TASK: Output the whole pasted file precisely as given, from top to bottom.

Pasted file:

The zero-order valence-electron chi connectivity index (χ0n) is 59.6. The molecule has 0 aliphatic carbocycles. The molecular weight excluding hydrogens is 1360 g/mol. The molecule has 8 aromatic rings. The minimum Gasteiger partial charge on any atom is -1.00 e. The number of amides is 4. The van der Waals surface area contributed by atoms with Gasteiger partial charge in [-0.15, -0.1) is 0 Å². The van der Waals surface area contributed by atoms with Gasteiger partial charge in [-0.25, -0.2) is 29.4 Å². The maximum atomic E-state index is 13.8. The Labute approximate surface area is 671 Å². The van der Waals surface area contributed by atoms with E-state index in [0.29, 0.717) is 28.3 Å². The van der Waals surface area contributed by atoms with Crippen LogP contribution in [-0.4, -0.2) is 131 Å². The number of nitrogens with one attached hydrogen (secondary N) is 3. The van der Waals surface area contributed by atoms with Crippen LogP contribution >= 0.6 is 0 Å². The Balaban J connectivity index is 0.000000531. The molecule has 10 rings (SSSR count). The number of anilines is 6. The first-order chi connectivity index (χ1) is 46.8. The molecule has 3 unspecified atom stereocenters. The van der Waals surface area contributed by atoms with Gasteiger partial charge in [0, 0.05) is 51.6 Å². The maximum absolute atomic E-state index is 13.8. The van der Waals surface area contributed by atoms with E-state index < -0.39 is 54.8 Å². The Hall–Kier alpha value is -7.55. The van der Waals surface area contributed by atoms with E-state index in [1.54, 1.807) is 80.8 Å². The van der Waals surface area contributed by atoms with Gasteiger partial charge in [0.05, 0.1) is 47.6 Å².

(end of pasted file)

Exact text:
The zero-order valence-electron chi connectivity index (χ0n) is 59.6. The molecule has 0 aliphatic carbocycles. The molecular weight excluding hydrogens is 1360 g/mol. The molecule has 8 aromatic rings. The minimum Gasteiger partial charge on any atom is -1.00 e. The number of amides is 4. The van der Waals surface area contributed by atoms with Gasteiger partial charge in [-0.15, -0.1) is 0 Å². The van der Waals surface area contributed by atoms with Gasteiger partial charge in [-0.25, -0.2) is 29.4 Å². The maximum atomic E-state index is 13.8. The Labute approximate surface area is 671 Å². The van der Waals surface area contributed by atoms with E-state index in [0.29, 0.717) is 28.3 Å². The van der Waals surface area contributed by atoms with Crippen LogP contribution in [-0.4, -0.2) is 131 Å². The number of nitrogens with one attached hydrogen (secondary N) is 3. The van der Waals surface area contributed by atoms with Crippen LogP contribution >= 0.6 is 0 Å². The Balaban J connectivity index is 0.000000531. The molecule has 10 rings (SSSR count). The number of anilines is 6. The first-order chi connectivity index (χ1) is 46.8. The molecule has 3 unspecified atom stereocenters. The van der Waals surface area contributed by atoms with Gasteiger partial charge in [0, 0.05) is 51.6 Å². The maximum absolute atomic E-state index is 13.8. The van der Waals surface area contributed by atoms with E-state index < -0.39 is 54.8 Å². The Hall–Kier alpha value is -7.55. The van der Waals surface area contributed by atoms with E-state index in [1.54, 1.807) is 80.8 Å². The van der Waals surface area contributed by atoms with Gasteiger partial charge in [0.05, 0.1) is 47.6 Å².